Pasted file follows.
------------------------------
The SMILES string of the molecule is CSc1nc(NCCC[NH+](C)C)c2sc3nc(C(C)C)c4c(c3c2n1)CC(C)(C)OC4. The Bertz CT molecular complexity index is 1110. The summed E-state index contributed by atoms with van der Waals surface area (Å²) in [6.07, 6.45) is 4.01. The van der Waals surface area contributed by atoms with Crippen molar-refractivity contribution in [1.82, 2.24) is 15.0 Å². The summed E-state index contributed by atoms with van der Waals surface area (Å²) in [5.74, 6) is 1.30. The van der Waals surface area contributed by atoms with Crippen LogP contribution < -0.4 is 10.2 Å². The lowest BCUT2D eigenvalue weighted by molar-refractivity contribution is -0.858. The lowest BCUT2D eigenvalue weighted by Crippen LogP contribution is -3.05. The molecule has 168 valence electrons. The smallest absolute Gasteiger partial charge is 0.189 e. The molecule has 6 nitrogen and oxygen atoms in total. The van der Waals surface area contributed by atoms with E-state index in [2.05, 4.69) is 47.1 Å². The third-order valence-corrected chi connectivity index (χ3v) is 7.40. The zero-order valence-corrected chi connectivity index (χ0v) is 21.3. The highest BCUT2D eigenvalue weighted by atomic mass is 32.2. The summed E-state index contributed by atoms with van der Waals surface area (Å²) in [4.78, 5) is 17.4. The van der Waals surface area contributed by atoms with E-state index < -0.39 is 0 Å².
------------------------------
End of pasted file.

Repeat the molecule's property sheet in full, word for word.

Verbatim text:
The SMILES string of the molecule is CSc1nc(NCCC[NH+](C)C)c2sc3nc(C(C)C)c4c(c3c2n1)CC(C)(C)OC4. The Bertz CT molecular complexity index is 1110. The summed E-state index contributed by atoms with van der Waals surface area (Å²) in [6.07, 6.45) is 4.01. The van der Waals surface area contributed by atoms with Crippen molar-refractivity contribution in [1.82, 2.24) is 15.0 Å². The summed E-state index contributed by atoms with van der Waals surface area (Å²) in [5.74, 6) is 1.30. The van der Waals surface area contributed by atoms with Crippen LogP contribution < -0.4 is 10.2 Å². The lowest BCUT2D eigenvalue weighted by molar-refractivity contribution is -0.858. The lowest BCUT2D eigenvalue weighted by Crippen LogP contribution is -3.05. The molecule has 168 valence electrons. The smallest absolute Gasteiger partial charge is 0.189 e. The molecule has 6 nitrogen and oxygen atoms in total. The van der Waals surface area contributed by atoms with E-state index in [2.05, 4.69) is 47.1 Å². The third-order valence-corrected chi connectivity index (χ3v) is 7.40. The zero-order valence-corrected chi connectivity index (χ0v) is 21.3. The highest BCUT2D eigenvalue weighted by atomic mass is 32.2. The summed E-state index contributed by atoms with van der Waals surface area (Å²) in [4.78, 5) is 17.4. The van der Waals surface area contributed by atoms with E-state index < -0.39 is 0 Å².